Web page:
Higher viscosity oils up to 900 cSt at 40°C are utilized for slow-speed, heavily loaded journal bearings, gear drives, couplings, pivots and guides operating primarily in boundary lubrication regimes. They are typically compounded with extreme pressure additives for high contact stress at relatively low speeds. In traditional ball bearing applications, however, incorporating these high-viscosity oils commonly results in lower grease mobility, noisy operation, higher torque, shorter service life and restricted low-temperature range.
Less viscous oils with a 40°C viscosity ranging to about 25 to 50 cSt in specialty greases allow operations in lower temperatures and freer oil feeding to cage and rolling element bearing surfaces which enables higher ball bearing speeds. As a long-term effect, faster evaporation of this lower molecular weight oil accelerates drying of the grease to shorten long-term grease life at elevated temperatures.
Synthetic oils are used in one to two percent of current grease production where their higher cost is justified by unusual temperatures below about -18 to -29°C (0 to -20°F), or above about 116 to 127°C (240 to 260°F) or other demands not readily met with conventional mineral oils. While synthetic hydrocarbons (PAOs) and ester fluids have the greatest volume production, nearly all synthetic fluids have been used.
Figure 1. Guidelines for Bearing Regreasing Intervals with Mild Operating Conditions
Common agents used to gel the lubricating oil phase are the fatty acid soaps of lithium, calcium, sodium and aluminum in concentrations of 6 to 20 weight percent. The lithium soaps are water resistant, and their original operating temperature limit range of 110 to 125°C (230 to 257°F) range has been increased to 150 to 175°C (302 to 347°F) by introducing a portion of low molecular weight organic acid as a complexing agent in creating the soap. Since their introduction in 1942, the broad service range of lithium soaps has expanded, making up 72 percent of the total market today.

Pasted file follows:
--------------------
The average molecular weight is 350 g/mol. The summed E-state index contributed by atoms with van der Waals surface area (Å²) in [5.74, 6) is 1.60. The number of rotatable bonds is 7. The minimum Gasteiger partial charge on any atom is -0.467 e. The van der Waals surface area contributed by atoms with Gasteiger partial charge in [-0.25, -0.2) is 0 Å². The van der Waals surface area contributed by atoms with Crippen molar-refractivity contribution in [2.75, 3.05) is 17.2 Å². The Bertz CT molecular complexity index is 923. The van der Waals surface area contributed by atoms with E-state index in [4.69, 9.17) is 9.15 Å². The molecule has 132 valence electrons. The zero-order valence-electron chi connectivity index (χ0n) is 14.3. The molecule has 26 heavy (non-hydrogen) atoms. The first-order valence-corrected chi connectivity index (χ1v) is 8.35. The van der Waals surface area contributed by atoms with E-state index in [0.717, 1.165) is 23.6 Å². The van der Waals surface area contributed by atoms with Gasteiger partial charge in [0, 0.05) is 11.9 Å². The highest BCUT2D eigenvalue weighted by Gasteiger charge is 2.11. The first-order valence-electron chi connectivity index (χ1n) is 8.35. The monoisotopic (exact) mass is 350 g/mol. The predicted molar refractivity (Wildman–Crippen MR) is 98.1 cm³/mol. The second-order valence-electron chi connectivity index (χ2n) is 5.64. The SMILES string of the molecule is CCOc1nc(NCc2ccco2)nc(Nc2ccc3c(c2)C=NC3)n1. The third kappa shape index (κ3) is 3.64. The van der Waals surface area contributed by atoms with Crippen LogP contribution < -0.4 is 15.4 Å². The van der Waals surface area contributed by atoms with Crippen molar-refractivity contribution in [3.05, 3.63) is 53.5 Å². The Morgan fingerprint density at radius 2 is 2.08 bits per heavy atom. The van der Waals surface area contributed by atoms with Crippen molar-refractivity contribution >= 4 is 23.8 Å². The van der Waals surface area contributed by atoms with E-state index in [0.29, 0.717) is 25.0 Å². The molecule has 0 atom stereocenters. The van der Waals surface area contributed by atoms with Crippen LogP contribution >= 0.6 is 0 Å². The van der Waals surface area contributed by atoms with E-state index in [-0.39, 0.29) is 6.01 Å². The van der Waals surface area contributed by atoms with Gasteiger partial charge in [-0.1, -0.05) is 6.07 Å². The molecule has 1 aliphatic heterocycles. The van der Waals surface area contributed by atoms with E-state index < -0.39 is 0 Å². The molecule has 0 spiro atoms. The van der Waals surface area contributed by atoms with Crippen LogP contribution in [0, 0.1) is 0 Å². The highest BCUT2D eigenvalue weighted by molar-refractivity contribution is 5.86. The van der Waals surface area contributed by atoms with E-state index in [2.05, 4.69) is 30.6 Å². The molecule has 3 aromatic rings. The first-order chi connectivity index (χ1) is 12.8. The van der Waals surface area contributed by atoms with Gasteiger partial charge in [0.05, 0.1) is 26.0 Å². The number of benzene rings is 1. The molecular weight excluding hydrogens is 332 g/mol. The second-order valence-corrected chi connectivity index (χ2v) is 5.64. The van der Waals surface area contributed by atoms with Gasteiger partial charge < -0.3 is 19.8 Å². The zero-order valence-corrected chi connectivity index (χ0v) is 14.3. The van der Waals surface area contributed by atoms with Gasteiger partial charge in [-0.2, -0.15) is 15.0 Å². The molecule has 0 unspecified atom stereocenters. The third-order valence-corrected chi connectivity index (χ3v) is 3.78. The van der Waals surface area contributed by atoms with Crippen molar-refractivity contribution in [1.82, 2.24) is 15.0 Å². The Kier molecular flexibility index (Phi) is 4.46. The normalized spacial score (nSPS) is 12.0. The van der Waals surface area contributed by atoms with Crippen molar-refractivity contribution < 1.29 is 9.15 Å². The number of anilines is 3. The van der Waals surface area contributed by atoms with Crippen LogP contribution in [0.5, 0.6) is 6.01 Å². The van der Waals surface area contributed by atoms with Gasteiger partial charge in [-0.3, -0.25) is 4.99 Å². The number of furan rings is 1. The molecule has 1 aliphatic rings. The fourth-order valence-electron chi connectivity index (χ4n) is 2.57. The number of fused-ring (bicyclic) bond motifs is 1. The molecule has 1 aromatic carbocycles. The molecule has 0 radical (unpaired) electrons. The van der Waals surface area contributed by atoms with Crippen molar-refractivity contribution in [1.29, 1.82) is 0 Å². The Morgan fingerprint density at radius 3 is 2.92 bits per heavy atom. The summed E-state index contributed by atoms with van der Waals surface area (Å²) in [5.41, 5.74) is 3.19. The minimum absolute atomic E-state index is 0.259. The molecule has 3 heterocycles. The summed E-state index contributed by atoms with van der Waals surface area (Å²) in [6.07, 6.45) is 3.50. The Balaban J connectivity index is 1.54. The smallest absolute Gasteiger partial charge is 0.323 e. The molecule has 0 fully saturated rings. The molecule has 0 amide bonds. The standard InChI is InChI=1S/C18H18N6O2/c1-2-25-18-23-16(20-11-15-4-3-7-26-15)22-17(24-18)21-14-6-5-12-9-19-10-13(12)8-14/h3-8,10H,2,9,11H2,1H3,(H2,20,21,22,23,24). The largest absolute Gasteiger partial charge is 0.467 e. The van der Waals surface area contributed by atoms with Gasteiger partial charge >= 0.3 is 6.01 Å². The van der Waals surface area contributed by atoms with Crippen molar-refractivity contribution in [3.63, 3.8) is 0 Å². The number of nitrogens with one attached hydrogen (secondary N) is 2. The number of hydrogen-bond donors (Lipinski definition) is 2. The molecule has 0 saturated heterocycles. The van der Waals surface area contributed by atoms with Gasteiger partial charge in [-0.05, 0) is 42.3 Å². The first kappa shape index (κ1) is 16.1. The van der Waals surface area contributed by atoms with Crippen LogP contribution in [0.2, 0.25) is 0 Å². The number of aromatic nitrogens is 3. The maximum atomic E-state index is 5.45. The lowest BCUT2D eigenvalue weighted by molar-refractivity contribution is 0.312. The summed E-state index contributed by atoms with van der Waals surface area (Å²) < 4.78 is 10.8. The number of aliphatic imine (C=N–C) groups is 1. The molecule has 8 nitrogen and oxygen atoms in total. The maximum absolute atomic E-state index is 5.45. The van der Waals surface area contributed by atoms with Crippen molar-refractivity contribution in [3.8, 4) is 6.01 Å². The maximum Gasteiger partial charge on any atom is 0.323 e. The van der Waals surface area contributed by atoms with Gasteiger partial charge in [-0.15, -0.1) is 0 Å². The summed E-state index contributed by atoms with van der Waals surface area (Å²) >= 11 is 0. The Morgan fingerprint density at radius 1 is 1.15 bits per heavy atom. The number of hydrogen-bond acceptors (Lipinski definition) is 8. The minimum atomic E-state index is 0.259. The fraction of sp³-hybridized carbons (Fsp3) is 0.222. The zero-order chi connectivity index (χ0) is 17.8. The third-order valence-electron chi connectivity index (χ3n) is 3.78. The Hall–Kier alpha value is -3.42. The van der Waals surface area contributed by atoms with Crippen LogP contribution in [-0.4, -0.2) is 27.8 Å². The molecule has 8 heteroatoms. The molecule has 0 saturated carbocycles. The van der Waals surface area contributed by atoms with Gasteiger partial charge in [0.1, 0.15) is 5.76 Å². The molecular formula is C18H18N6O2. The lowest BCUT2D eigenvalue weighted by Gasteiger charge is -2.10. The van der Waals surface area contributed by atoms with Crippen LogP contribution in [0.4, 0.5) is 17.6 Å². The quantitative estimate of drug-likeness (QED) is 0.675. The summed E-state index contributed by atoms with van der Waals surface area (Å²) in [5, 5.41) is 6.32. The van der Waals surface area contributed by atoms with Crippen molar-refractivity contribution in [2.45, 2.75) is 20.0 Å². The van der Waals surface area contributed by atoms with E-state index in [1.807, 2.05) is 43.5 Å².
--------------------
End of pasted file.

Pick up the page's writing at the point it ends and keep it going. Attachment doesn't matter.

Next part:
Various nonsoap, nonmelting powders are increasingly being used for high-temperature service. Polyurea powders with low noise properties have become a common choice for premium electric motor greases. Their mechanical stability, combined with their nonmelting characteristic, makes them suitable for use in ball bearings for small to medium electric motors that are often expected to operate over a wide temperature range without regreasing.
Polyurea grease can also satisfy the high-temperature needs in furnaces and conveyors in steel mills and railroads, as well as marine applications up to about 175°C (347°F). Fine bentonite clay particles are also used in mineral oil greases and synthetic hydrocarbon greases, which are employed in U.S. Navy and nuclear power plant applications.
Chemical additives similar to those used in lube oils are included in greases to improve oxidation resistance, rust protection and wear resistance. Amines, phenolics and sulfur oxidation inhibitors at 0.1 to 1.0 percent concentration extend both shelf life and operating life. Although most greases offer some inherent rust protection, additives are commonly used for enhanced water and salt spray protection.
Extreme pressure additives are not necessary for most ball bearing applications, but various sulfur and phosphorous additives are needed to minimize wear at low speeds and oscillating loads in steel rolling mills, gears, bushings and sliding contacts involving boundary lubrication. Solid powders of molybdenum disulfide, graphite, zinc oxide and talc are also added as fillers for extreme conditions of boundary lubrication.
Typical Property and Bench Tests